Proving that the closure of a connected set in a metric space is connected.

This was a proof that was done in class and I'm sure that it is wrong

Proof: Let $(X, d)$ be a metric space. Suppose that $Y \subseteq X$ is connected. We show that $\overline{Y}$ is also connected.

Suppose that $(\overline{Y}, d)$ was disconnected, then there exist open sets $U, V$ of $\overline{Y}$ such that $U \cup V = \overline{Y}$ and $U \cap V = \emptyset$ and $U \neq \emptyset$ and $V \neq \emptyset$.

Since $Y \subseteq \bar{Y}$ we thus have $U \cap Y$ and $V \cap Y$ to be clopen in $Y$ and $(U \cap Y) \cup (V \cap Y) = Y$. Assume that $U \cap Y \neq \emptyset$ then if $V \cap Y \neq \emptyset$ we have a contradiction.

So if $U \cap Y \neq \emptyset$ then we must have $V \cap Y = \emptyset$ and $U \cap Y = Y$. Since $V \cap Y =\emptyset$ we must have that $V$ contains only limit points of $Y$.

But then for any $x \in V$ we have $B(x, r) \cap U \neq \emptyset$ for any $r > 0$. So any ball $B(x, r)$ contains points outside of $V$ contradicting the fact that $V$ is open in $(\bar{Y}, d)$. $\square$

I'm a bit confused by the last two lines. $V$ being open in $\bar{Y}$ means $V = \bar{Y} \cap A$ for some open $A$ in $(X, d)$, I don't see why any open ball $B(x, r)$ containing points outside of $V$ would contradict the fact that $V$ is open in $(\bar{Y}, d)$ (It sure would contradict the fact that $V$ is open in $(X, d)$ though)

For example take $(\mathbb{R}, d)$ with the usual metric, and consider $\bar{Y} = [0, 1]$, and the open set $V = [0, \frac{1}{2})$ in $\bar{Y}$ then $B(0, r) = (-r, r)$ contains points outside of $V$ so by the above logic $V$ cannot be open in $\bar{Y}$ (which is wrong because $V$ is certainly open in $\bar{Y}$)

Am I correct in saying that there is an error in this proof?

  • $\begingroup$ I think the intention is that $B(x,r)$ contains points in $\bar{Y} \setminus V$ (since they are in $U$), giving the contradiction. $\endgroup$ – B. Mehta May 14 '18 at 19:34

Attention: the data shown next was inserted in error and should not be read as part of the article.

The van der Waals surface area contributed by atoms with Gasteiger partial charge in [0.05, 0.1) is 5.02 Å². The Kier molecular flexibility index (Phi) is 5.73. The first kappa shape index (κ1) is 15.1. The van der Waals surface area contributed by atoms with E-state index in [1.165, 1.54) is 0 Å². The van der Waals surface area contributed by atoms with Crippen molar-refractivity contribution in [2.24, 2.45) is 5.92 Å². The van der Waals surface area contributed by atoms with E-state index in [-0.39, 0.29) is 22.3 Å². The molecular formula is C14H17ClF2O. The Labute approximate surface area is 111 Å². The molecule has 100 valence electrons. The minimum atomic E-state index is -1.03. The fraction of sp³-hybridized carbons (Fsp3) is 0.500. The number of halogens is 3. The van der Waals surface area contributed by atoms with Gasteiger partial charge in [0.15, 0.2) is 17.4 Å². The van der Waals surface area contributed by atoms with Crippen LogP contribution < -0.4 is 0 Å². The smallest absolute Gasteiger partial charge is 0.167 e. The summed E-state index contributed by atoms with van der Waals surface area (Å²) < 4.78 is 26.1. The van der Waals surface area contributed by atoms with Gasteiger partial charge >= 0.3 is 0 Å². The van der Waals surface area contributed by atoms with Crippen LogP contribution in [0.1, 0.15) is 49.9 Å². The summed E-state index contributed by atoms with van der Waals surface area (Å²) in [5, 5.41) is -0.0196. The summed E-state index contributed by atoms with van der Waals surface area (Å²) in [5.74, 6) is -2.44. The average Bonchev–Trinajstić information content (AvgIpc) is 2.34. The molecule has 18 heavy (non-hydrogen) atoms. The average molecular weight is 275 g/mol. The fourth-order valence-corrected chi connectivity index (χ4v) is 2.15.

• $\begingroup$ The ball $B(x,r)$ is taken in $\overline{Y}$, not in $X$. This is not explicit but that's the only way. You can even forget about $Y$ and $X$ at all and restate the thesis as: if $X$ has a dense connected subset then it is connected. $\endgroup$ – freakish May 14 '18 at 19:39
  • $\begingroup$ @freakish When you say the ball $B(x, r)$ is taken in $\bar{Y}$" and not in $X$ do you mean that we should take it as $B(x, r) \cap \bar{Y} \neq \emptyset$? Then any neighbourhood (in $\bar{Y}$) of $x \in V$ contains points of $U$ which are outside $V$ giving us the contradiction? $\endgroup$ – Perturbative May 14 '18 at 20:02
  • $\begingroup$ @Perturbative Yes, exactly. $\endgroup$ – freakish May 14 '18 at 20:21

The proof you quote makes it needlessly complicated: we know $U \cap Y = Y$, $Y \cap V = \emptyset$.

continuing: $V$ being open in $\overline{Y}$ means that there exists $V'$ open in $X$ with $V' \cap \overline{Y} = V$.

Note that $Y \cap V =\emptyset$ implies $Y \subseteq X\setminus V'$ (otherwise for some $y$, $y \in Y \cap V' \subseteq \overline{Y} \cap V' = V$, which is not the case), and so $\overline{Y} \subseteq X\setminus V'$, (as the latter set is closed) and so $V' \cap \overline{Y} = V = \emptyset$. Contradiction and done.

No need to mention balls at all; this works in any topological space.


The proof is valid but writing $B(x, r) \cap U \neq \emptyset$ is a bit confusing. To clarify the argument, I would replace the last paragraph of the proof with this:

But then for any $x \in V$ we have $B(x, r) \cap Y \neq \emptyset$ for any $r > 0$. So any ball $B(x, r)$ contains points outside of $V$ since $Y \subset U$ and $U \cap V = \emptyset$. But this is absurd since $V$ is open in $(\bar{Y}, d)$.

We also get a contradiction if we assume that $V \cap Y \neq \emptyset$, so it is not possible to disconnect $\bar{Y}$ with two open sets $U$ and $V$. $\square$

Note: We make use of the fact that any point $w$ in an open set $W$ of a metric space belongs to an open ball $B(w, r)$ that is wholly contained in $W$.

So to show $\bar{Y}$ is connected the above examines opens sets. We can argue by focusing on just the closure operator used in topology.

In what follows $X$ is assumed to be a disconnected space with closed sets $K$ and $L$ providing a non-trivial decomposition.

Now any subspace of $T$ of $X$ with points in both $K$ and $L$ is manifestly disconnected along with its closure $\bar{T}$.

If $S$ is a subspace of $X$ that is contained in, say $K$, then $\bar{S} \subset K$.

Suppose we can write $X = \bar{Y}$. Then $Y$ can't be connected. If it was connected it would have to be wholly contained in either $K$ or $L$. In one case we would have that $X = K$ and in other case $X = L\,$. But either one of these identities contradicts the assumption that we started with a non-trivial decomposition of $X$.


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